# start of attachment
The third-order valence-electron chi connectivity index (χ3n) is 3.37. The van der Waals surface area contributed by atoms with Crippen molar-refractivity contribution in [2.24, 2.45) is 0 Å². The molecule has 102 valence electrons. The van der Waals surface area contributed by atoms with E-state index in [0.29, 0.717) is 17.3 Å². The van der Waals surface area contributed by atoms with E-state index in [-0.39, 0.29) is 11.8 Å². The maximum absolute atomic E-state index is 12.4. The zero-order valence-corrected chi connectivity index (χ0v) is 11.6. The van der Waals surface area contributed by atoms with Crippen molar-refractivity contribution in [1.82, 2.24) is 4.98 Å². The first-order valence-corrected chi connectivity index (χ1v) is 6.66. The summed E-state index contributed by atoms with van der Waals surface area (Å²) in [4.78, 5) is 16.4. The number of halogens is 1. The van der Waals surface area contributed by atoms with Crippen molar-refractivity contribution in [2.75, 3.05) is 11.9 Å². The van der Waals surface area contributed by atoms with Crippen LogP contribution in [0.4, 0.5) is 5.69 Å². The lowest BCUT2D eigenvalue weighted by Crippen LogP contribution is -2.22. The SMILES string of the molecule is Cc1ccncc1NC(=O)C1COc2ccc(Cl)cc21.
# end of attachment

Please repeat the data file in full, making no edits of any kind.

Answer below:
The third-order valence-electron chi connectivity index (χ3n) is 3.37. The van der Waals surface area contributed by atoms with Crippen molar-refractivity contribution in [2.24, 2.45) is 0 Å². The molecule has 102 valence electrons. The van der Waals surface area contributed by atoms with E-state index in [0.29, 0.717) is 17.3 Å². The van der Waals surface area contributed by atoms with E-state index in [-0.39, 0.29) is 11.8 Å². The maximum absolute atomic E-state index is 12.4. The zero-order valence-corrected chi connectivity index (χ0v) is 11.6. The van der Waals surface area contributed by atoms with Crippen molar-refractivity contribution in [1.82, 2.24) is 4.98 Å². The first-order valence-corrected chi connectivity index (χ1v) is 6.66. The summed E-state index contributed by atoms with van der Waals surface area (Å²) in [4.78, 5) is 16.4. The number of halogens is 1. The van der Waals surface area contributed by atoms with Crippen molar-refractivity contribution in [2.75, 3.05) is 11.9 Å². The van der Waals surface area contributed by atoms with Crippen LogP contribution in [0.4, 0.5) is 5.69 Å². The lowest BCUT2D eigenvalue weighted by Crippen LogP contribution is -2.22. The SMILES string of the molecule is Cc1ccncc1NC(=O)C1COc2ccc(Cl)cc21.